According to the National Resource Center on Psychiatric Advance Directives, “Psychiatric advance directives are relatively new legal instruments that may be used to document a competent person’s specific instructions or preferences regarding future mental health treatment, in preparation for the possibility that the person may lose capacity to give or withhold informed consent to treatment during acute episodes of psychiatric illness.”
Being relatively new, psychiatric advance directives are not widely discussed–or even known about–in the mental health world. However, they can literally be lifesavers if you have a partner with a mental illness that may land them in the hospital. As the supportive partner, you need to play a large role in helping to create the PAD, because if your partner is ill enough to need it, it will be up to you to make sure the PAD is followed during your partner’s treatment.
Today I’ve received two frantic phone calls from partners of people who are struggling with mental illness. Both of these ill partners had acute episodes of mania over the weekend, in response to stressful events that had recently transpired. And in both cases, the ill partners were reluctant to seek help, so the partners were trying to schedule appointments on their partners’ behalf, hoping they could “talk them into coming” because an appointment had been made.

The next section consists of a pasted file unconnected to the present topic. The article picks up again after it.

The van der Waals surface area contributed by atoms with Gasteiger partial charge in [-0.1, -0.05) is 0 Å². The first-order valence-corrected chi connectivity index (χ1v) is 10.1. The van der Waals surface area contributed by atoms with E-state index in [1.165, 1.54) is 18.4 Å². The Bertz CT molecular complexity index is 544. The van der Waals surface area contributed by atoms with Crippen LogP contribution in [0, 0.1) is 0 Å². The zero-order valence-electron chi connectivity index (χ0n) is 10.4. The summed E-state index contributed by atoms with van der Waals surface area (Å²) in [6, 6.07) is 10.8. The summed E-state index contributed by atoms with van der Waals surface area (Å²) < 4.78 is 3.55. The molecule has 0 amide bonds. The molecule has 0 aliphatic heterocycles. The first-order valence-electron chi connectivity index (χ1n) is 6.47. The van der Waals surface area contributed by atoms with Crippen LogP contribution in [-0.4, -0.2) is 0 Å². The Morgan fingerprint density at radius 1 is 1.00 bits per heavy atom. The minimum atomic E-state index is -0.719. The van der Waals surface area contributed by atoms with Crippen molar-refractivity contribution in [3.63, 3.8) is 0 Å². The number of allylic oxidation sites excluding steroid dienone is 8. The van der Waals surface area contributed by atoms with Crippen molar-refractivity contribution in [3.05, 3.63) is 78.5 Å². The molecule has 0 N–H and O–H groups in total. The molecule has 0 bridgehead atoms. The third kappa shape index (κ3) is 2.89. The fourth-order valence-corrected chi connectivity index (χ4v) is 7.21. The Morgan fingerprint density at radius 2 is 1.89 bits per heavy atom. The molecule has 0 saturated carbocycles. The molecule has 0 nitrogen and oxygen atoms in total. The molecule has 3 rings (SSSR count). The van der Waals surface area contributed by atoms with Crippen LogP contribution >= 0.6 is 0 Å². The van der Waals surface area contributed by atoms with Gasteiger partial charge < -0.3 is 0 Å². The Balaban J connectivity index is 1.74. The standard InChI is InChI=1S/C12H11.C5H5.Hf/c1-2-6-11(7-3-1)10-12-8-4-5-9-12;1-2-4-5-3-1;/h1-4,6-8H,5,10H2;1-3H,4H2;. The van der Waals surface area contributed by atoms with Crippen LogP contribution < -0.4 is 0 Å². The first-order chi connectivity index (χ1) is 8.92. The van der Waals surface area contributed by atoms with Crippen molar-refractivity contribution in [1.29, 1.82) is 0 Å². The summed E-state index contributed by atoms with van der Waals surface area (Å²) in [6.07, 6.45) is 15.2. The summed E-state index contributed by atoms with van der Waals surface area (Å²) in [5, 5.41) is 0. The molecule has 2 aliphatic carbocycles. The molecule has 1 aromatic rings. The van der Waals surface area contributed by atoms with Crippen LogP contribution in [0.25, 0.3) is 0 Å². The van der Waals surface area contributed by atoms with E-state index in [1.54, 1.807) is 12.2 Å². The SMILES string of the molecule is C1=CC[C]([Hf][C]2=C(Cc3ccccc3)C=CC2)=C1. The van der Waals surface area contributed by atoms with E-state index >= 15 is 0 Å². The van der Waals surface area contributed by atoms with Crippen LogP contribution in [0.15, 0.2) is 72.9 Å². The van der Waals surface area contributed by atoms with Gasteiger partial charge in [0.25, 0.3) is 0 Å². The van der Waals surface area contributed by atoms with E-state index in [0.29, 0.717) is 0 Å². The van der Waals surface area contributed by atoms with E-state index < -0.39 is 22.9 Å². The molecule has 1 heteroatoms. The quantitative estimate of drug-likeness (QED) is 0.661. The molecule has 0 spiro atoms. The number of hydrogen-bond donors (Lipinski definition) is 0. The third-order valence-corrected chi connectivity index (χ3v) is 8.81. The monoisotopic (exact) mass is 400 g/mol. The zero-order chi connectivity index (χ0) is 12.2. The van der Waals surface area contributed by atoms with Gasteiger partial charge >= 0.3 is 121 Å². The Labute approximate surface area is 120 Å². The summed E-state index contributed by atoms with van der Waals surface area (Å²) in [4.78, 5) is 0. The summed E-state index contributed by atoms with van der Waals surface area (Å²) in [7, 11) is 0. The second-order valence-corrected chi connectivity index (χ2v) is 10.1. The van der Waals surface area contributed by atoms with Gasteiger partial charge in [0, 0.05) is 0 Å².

This usually doesn’t go very well, from anyone’s point of view. Here’s why:
It’s not a good place to try to begin building a therapeutic relationship. Forcing a partner into treatment may benefit them in the long run, but it can also explode in everyone’s face, making the illness even worse and ruining your relationship for good.
So what do you do when it’s obvious that your partner needs help–the sooner, the better–but they won’t agree to go?